HPD’s reputation based on precision
OK, maybe not in a bar, but it’s not uncommon for such a scene to play out in the offices at Boulder-based manufacturer High Precision Devices Inc. Often, said scientist would have in tow a hand-scrawled drawing of whatever complex instrument it is he would like constructed.
The sketches adorning walls and desks at High Precision Devices aren’t the grade-school artwork of employees’ kids. Rather, they’re the beginnings of what eventually become, say, an adiabatic demagnetization refrigerator cryostat, or a Josephson voltage standard cryoprobe, or a laser power meter.
High Precision Devices has carved out a niche in Boulder by more often than not answering the scientist with a “yes.”
High Precision Devices develops and makes scientific instruments — and to a lesser extent parts — for researchers at universities, government laboratories and private companies in a variety of sectors. The privately owned business has been in its same location at 1668 Valtec Lane since president Bill Hollander founded the company in 1993, gradually expanding into more space over the years. But if current growth is any indication, the company might finally have to make a move one of these days.
“If things continue as it’s seeming this year, we may well be out of room,” Hollander said recently.
Credit the cryostats, cylindrical cold chambers capable of cooling to a temperature of about three-hundredths of a degree Kelvin – almost absolute zero, or minus 460 degrees Fahrenheit.
The devices have developed into a full-fledged product line for HPD. The company sold 12 last year, and anticipates about 15 this year. At roughly $250,000 apiece depending on the model, that would account for about 75 percent of the company’s projected record revenue of $5 million this year.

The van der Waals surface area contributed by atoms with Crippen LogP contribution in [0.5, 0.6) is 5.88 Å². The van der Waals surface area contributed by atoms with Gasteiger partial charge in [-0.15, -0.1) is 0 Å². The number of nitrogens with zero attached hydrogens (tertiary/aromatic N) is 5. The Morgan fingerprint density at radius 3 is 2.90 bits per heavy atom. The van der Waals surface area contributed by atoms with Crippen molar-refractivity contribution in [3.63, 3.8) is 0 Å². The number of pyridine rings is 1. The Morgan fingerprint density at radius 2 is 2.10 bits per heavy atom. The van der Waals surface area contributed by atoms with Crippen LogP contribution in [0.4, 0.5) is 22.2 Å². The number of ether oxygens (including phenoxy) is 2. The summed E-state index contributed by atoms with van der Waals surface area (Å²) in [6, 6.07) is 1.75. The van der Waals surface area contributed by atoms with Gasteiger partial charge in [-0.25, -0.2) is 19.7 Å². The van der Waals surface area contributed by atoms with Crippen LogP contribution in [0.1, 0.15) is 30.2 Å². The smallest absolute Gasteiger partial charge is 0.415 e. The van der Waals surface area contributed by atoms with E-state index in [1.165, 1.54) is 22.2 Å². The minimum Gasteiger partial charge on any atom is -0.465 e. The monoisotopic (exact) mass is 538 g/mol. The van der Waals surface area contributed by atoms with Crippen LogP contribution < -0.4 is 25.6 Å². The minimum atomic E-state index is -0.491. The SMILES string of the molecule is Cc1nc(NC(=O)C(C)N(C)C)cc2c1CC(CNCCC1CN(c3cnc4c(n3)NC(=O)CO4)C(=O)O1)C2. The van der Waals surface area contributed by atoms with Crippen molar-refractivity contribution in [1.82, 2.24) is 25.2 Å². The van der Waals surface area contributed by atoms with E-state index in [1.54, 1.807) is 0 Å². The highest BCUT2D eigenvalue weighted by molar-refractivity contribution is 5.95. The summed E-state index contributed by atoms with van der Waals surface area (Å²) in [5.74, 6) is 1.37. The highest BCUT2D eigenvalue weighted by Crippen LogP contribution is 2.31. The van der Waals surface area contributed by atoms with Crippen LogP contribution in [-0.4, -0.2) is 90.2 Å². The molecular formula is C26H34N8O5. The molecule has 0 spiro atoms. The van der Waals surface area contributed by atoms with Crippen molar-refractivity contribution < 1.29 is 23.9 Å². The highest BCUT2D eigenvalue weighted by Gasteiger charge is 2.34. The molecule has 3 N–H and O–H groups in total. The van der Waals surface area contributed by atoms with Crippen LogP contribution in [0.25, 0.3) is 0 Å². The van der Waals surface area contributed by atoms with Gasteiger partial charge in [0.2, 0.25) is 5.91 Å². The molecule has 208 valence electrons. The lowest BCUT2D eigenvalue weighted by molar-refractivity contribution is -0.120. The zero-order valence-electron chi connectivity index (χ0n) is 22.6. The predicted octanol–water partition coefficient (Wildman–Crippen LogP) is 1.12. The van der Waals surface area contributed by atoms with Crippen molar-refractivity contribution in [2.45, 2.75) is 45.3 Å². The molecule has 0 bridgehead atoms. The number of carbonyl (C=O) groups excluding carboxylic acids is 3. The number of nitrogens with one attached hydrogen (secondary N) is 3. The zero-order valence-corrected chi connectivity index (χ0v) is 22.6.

The cryostats are used for conducting research or creating processes that require such a low temperature. They can be used for research involving ultra sensitive superconducting detectors. Such detectors can be used for things like nuclear forensics to discern between materials made at a facility in the United States versus a facility in another country.
The cryostats are also used to study quantum computing, a field Hollander said the Army has shown interest in because it can be used for things like breaking codes and, conversely, cryptography or creating unbreakable codes.
Although other companies make cryostats, HPD developed its first for a scientist at the National Institute of Standards and Technology in Boulder. As other organizations requested their own versions to meet their needs, HPD has added those to its product line, which now includes seven different models.
HPD is in the process of building cryostats for Harvard University, NASA and the Argonne National Laboratory. Once parts are machined, each cryostat takes about a month to assemble.
“They really mastered the technology, and it’s grown into a product line for them where they’ve made a lot of improvements and a lot of options,” said Joel Ullum, a research scientist at NIST.